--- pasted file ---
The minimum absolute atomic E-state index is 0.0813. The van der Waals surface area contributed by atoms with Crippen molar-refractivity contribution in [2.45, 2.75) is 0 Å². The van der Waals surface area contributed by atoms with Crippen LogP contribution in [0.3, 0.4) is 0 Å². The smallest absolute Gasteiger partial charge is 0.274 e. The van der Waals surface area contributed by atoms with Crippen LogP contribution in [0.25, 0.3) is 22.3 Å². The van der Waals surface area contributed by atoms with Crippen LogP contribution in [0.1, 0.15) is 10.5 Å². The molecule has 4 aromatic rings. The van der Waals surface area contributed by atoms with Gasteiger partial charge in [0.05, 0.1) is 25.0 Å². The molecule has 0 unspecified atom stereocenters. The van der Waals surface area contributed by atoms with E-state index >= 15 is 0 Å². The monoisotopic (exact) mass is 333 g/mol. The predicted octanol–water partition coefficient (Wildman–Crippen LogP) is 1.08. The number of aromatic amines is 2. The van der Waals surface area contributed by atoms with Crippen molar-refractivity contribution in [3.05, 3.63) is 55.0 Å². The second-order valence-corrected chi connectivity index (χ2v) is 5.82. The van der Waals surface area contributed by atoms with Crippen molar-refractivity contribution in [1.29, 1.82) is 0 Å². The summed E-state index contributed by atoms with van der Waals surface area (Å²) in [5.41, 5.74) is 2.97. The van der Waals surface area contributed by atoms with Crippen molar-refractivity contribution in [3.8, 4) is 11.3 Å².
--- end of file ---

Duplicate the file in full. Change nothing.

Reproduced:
The minimum absolute atomic E-state index is 0.0813. The van der Waals surface area contributed by atoms with Crippen molar-refractivity contribution in [2.45, 2.75) is 0 Å². The van der Waals surface area contributed by atoms with Crippen LogP contribution in [0.3, 0.4) is 0 Å². The smallest absolute Gasteiger partial charge is 0.274 e. The van der Waals surface area contributed by atoms with Crippen LogP contribution in [0.25, 0.3) is 22.3 Å². The van der Waals surface area contributed by atoms with Crippen LogP contribution in [0.1, 0.15) is 10.5 Å². The molecule has 4 aromatic rings. The van der Waals surface area contributed by atoms with Gasteiger partial charge in [0.05, 0.1) is 25.0 Å². The molecule has 0 unspecified atom stereocenters. The van der Waals surface area contributed by atoms with E-state index >= 15 is 0 Å². The monoisotopic (exact) mass is 333 g/mol. The predicted octanol–water partition coefficient (Wildman–Crippen LogP) is 1.08. The number of aromatic amines is 2. The van der Waals surface area contributed by atoms with Crippen molar-refractivity contribution in [3.05, 3.63) is 55.0 Å². The second-order valence-corrected chi connectivity index (χ2v) is 5.82. The van der Waals surface area contributed by atoms with Crippen molar-refractivity contribution in [1.29, 1.82) is 0 Å². The summed E-state index contributed by atoms with van der Waals surface area (Å²) in [5.41, 5.74) is 2.97. The van der Waals surface area contributed by atoms with Crippen molar-refractivity contribution in [3.8, 4) is 11.3 Å².